• by imperialism and slavery and all these kind of things

  • that have affected every other country on the planet.

  • And then we have Killmonger, that's,

  • it's from our world.

  • Like from Oakland, literally.

  • I don't think that's ruining too much, hopefully, right?

  • But talk to me a little bit. - No spoilers, man.

  • No spoilers.

  • (laughing)

  • - Nah you're good, you do your job.

  • - Here's my question, like what is the philosophical

  • debate between those two, without spoiling too much?

  • Is it something about coming from those two different worlds

  • and one being shut off from the rest of the world,

  • and one dealing with all the crap that

  • thousands of years of influence have?

  • - Well the, you know,

  • without spoiling.

  • (laughing)

  • (mumbling)

  • He leans out of here.

  • - Crop me out, crop me out.

  • (laughing)

  • - An African American

  • conflict with identity is that

  • you don't have, there's been a severing

  • of your past and your ancestry.

  • And so,

  • you can't name your

  • great-great-great-great-great-great-great-great-grands.

  • Whereas, I can.

  • And that connection that I have

  • to my past

  • also gives me a particular

  • interest in holding onto that past

  • and tells me how to deal with

  • the actual resources that we have.

  • He.

  • (laughing)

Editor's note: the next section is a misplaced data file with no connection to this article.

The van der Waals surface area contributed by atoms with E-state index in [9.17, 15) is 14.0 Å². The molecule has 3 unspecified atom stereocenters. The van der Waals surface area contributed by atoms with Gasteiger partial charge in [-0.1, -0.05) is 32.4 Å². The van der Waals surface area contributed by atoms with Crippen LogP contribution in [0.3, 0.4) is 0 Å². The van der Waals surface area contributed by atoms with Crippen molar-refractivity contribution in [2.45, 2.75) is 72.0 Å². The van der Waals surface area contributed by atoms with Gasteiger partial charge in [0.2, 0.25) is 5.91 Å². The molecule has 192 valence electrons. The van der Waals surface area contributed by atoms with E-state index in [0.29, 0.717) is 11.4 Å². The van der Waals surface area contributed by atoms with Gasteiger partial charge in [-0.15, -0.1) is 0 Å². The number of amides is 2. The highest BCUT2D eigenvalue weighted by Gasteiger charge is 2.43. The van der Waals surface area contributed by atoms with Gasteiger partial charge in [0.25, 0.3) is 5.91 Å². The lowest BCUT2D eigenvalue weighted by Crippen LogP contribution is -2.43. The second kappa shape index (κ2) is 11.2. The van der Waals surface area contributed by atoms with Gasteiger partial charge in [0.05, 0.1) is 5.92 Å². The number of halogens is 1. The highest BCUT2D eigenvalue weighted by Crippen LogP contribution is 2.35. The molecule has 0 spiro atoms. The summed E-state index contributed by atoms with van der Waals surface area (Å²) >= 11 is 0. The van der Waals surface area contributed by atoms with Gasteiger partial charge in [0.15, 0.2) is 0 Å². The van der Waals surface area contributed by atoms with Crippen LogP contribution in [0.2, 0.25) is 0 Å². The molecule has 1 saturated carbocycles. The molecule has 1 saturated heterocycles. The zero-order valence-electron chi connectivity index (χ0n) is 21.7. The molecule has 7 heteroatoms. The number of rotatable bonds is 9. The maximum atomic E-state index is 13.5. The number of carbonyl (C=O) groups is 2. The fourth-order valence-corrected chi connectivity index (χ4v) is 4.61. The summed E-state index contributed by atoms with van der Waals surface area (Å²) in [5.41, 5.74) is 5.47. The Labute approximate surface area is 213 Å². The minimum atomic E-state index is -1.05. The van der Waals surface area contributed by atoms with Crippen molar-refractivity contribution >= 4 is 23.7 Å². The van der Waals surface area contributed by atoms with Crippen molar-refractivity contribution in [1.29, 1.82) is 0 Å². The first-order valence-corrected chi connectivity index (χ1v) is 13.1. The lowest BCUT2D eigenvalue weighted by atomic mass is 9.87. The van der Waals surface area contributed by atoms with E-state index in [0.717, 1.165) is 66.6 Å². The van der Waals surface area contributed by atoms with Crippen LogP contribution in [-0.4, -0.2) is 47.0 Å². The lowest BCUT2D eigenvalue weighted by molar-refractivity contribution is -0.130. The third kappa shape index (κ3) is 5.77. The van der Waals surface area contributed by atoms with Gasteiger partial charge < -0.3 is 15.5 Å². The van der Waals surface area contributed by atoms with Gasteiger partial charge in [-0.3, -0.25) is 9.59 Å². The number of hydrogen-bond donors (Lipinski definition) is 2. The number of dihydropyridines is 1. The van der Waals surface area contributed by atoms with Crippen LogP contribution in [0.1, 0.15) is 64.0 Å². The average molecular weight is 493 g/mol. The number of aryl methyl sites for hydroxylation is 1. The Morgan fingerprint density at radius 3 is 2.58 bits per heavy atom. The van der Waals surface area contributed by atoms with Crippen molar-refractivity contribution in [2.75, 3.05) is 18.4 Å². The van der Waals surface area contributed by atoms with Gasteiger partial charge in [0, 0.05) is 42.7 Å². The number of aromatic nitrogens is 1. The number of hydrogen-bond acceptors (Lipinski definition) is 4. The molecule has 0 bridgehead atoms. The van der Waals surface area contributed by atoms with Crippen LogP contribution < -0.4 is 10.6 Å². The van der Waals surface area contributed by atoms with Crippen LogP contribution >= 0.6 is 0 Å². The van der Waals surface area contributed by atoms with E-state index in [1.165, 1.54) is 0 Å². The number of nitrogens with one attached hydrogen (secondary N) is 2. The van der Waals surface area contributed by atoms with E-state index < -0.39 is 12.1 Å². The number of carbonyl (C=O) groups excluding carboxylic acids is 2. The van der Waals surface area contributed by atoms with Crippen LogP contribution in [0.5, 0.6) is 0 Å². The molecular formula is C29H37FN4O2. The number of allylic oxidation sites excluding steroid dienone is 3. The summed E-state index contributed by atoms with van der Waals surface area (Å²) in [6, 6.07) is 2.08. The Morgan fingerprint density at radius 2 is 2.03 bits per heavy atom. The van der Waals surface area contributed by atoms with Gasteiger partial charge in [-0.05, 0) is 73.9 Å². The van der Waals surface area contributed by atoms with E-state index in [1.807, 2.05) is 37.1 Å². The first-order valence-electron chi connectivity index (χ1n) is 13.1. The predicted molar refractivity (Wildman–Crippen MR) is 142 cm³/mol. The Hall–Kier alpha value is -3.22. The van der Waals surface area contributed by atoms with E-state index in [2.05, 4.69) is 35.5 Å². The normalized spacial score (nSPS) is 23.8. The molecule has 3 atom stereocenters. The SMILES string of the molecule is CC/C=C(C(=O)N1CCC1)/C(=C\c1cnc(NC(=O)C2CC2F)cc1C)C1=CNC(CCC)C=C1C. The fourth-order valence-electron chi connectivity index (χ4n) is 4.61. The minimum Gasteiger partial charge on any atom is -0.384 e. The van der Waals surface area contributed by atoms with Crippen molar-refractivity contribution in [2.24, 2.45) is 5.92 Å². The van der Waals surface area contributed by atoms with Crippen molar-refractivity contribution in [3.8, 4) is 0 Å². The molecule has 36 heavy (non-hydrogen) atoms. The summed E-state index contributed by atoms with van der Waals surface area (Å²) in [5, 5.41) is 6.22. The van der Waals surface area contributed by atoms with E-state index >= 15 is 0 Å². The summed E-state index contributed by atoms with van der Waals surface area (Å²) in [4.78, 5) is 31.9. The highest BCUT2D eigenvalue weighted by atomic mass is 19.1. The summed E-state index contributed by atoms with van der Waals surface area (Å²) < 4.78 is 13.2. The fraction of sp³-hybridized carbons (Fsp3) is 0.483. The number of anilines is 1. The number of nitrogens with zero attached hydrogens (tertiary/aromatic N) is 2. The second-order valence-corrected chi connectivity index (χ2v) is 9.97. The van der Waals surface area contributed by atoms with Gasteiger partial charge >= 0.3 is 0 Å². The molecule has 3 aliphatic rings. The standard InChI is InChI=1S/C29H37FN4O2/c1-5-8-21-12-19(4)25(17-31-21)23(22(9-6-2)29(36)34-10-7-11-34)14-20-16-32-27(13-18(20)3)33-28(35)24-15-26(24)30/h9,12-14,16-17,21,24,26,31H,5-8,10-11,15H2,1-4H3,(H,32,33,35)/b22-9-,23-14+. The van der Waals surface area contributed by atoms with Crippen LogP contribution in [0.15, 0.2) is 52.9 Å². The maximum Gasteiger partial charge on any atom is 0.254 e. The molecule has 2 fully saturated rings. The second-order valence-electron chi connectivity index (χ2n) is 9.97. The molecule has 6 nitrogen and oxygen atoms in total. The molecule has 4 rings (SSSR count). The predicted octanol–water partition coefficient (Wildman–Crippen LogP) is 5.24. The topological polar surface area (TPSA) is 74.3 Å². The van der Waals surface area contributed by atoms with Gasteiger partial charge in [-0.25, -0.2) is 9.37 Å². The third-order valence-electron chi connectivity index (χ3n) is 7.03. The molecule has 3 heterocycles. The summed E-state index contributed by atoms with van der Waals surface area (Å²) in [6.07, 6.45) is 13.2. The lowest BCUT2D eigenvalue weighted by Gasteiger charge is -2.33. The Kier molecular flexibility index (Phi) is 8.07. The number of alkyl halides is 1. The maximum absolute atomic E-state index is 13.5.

• - Hmm.

  • - We can't spoil it.

  • (laughing)

  • - I'm not saying anything. - It's like this,

  • a character's past, no matter how deeply rooted,

  • or surface it may be,

  • it directly impacts that character's agenda.

  • T'Challa having a deep history

  • and a knowledge of self.

  • He was raised a certain type of way,

  • he has a certain stature, obviously royalty.

  • Killmonger didn't have that.

  • So you're gonna see what

  • what that could create. - Differences, yes.

  • - What that difference is and what that could create.

  • And it's a conversation because I think both sides,

  • both have valid points.

  • It just depends on where you stand,

  • and kind of where you're coming from.

  • - And you never see. - You did it,

  • you're still hired

  • don't worry, not becoming fired, you're good.

  • - You've never seen that,

  • that African, African American debate.

  • - Yeah.